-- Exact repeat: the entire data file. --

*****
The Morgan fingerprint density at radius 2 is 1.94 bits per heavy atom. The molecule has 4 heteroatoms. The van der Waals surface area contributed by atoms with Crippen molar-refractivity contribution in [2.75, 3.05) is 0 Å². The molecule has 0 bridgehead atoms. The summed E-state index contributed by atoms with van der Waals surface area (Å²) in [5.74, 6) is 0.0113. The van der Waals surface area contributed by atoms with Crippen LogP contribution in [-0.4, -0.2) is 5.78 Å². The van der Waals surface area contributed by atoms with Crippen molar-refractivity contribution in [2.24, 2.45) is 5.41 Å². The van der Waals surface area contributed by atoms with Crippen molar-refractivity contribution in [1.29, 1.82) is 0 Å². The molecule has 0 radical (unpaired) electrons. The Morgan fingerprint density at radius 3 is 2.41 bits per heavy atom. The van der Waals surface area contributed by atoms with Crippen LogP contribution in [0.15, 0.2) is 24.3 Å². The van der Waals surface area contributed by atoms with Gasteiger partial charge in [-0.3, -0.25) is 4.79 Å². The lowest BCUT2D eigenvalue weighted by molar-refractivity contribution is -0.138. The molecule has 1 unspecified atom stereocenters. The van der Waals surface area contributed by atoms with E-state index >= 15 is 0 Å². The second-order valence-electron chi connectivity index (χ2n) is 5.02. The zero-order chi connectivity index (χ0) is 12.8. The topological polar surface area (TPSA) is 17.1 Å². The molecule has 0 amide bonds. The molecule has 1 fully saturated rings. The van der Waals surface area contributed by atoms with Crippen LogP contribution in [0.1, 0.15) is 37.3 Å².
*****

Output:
The Morgan fingerprint density at radius 2 is 1.94 bits per heavy atom. The molecule has 4 heteroatoms. The van der Waals surface area contributed by atoms with Crippen molar-refractivity contribution in [2.75, 3.05) is 0 Å². The molecule has 0 bridgehead atoms. The summed E-state index contributed by atoms with van der Waals surface area (Å²) in [5.74, 6) is 0.0113. The van der Waals surface area contributed by atoms with Crippen LogP contribution in [-0.4, -0.2) is 5.78 Å². The van der Waals surface area contributed by atoms with Crippen molar-refractivity contribution in [2.24, 2.45) is 5.41 Å². The van der Waals surface area contributed by atoms with Crippen molar-refractivity contribution in [1.29, 1.82) is 0 Å². The molecule has 0 radical (unpaired) electrons. The Morgan fingerprint density at radius 3 is 2.41 bits per heavy atom. The van der Waals surface area contributed by atoms with Crippen LogP contribution in [0.15, 0.2) is 24.3 Å². The van der Waals surface area contributed by atoms with Gasteiger partial charge in [-0.3, -0.25) is 4.79 Å². The lowest BCUT2D eigenvalue weighted by molar-refractivity contribution is -0.138. The molecule has 1 unspecified atom stereocenters. The van der Waals surface area contributed by atoms with E-state index >= 15 is 0 Å². The second-order valence-electron chi connectivity index (χ2n) is 5.02. The zero-order chi connectivity index (χ0) is 12.8. The topological polar surface area (TPSA) is 17.1 Å². The molecule has 0 amide bonds. The molecule has 1 fully saturated rings. The van der Waals surface area contributed by atoms with Crippen LogP contribution in [0.1, 0.15) is 37.3 Å².